Unilever will no longer use the word 'normal' to describe different product varieties, such as 'shampoo for normal hair' or 'care for normal skin'.
With the removal of the word 'normal', the consumer goods giant wants to demonstrate that it will fight against the traditional beauty standards and promote a more inclusive vision of beauty. At the same time, the decision is part of the British-Dutch group's fight against discrimination. "We know that removing the word 'normal' from our products and packaging will not solve the issue, but it is an important step in the right direction," says Unilever.
According to Belgian newspaper De Standaard, the company will also make its future advertisements more diverse by featuring people from under-represented groups. Also, the company promises to no longer digitally touch up the physical features of people portrayed in its advertisements, such as their shape or skin colour.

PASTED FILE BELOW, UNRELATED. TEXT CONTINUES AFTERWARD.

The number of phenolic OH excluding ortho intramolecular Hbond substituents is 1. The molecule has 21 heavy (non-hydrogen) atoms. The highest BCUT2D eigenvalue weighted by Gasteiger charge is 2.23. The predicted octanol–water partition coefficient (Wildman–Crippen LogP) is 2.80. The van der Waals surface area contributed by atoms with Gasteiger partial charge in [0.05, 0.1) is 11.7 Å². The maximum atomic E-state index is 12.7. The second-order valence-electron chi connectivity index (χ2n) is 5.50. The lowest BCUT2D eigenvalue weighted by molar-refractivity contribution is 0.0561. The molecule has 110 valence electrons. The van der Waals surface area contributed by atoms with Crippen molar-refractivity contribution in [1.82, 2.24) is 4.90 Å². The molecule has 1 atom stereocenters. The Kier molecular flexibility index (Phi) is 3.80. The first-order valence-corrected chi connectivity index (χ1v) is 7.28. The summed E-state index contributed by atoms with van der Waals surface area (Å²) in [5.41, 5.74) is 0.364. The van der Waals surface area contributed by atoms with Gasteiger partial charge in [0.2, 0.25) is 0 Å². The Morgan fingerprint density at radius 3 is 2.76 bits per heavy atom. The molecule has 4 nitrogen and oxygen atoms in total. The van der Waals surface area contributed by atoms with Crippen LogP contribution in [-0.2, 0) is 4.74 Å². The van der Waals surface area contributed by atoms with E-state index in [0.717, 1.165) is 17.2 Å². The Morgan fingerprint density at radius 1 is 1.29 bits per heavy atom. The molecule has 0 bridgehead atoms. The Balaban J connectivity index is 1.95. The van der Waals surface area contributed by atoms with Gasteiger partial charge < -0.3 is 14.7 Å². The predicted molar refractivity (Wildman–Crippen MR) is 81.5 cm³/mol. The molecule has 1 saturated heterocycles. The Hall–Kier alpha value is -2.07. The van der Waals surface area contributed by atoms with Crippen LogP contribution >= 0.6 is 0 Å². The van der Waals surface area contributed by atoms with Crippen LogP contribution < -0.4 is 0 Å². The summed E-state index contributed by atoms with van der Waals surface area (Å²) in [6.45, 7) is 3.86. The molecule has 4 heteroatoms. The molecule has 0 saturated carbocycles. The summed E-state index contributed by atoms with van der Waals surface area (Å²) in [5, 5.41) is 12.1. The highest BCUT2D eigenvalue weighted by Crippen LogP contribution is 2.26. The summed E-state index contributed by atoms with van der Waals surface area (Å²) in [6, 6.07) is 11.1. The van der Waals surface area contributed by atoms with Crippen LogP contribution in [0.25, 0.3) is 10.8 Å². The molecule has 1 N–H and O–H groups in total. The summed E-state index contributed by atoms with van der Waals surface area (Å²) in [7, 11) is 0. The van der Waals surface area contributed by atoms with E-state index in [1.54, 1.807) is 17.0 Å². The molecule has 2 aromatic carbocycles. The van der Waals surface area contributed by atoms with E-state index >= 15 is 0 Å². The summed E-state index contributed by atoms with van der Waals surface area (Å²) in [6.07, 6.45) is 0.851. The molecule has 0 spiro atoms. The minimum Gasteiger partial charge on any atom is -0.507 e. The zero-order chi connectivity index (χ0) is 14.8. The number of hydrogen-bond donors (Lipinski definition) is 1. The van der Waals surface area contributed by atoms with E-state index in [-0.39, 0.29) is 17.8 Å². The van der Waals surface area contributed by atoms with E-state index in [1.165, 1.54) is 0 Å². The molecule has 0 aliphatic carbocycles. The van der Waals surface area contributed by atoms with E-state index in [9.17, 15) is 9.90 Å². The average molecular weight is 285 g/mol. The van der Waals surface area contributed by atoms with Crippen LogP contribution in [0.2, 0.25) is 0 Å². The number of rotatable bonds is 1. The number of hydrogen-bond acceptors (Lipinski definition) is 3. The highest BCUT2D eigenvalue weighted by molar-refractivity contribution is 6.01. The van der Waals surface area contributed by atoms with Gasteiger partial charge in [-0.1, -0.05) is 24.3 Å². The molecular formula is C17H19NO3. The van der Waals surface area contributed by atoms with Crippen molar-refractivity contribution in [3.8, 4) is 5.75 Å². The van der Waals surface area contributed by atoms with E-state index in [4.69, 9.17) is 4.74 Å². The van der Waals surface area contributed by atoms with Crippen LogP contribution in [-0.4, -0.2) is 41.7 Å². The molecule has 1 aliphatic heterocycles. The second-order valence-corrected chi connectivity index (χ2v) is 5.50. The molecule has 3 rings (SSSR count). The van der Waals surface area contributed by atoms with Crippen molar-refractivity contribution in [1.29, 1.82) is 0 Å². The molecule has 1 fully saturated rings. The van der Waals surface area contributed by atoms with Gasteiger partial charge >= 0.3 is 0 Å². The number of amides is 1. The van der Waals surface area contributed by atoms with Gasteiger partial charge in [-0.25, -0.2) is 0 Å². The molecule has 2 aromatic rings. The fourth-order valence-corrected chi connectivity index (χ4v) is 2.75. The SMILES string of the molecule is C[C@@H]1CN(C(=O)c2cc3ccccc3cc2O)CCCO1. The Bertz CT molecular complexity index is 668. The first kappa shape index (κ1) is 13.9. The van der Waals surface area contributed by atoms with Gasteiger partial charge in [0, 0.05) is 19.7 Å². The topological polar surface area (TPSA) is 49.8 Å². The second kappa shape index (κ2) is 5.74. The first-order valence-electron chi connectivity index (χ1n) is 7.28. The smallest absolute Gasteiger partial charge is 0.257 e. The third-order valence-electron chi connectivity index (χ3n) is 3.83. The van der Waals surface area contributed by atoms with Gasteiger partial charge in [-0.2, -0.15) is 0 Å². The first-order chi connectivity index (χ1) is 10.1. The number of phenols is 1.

Unilever's move does not surprise marketing and communication expert Fons Van Dyck. Other large concerns, such as Nike and Procter & Gamble, are also increasingly focusing on inclusion in their communications, he says. In addition, Van Dyck believes that the threat of private labels also plays a role. "Competition from, for example, private labels is so strong that branded products must do all they can to remain relevant for the consumer. They have to give meaning to their brand."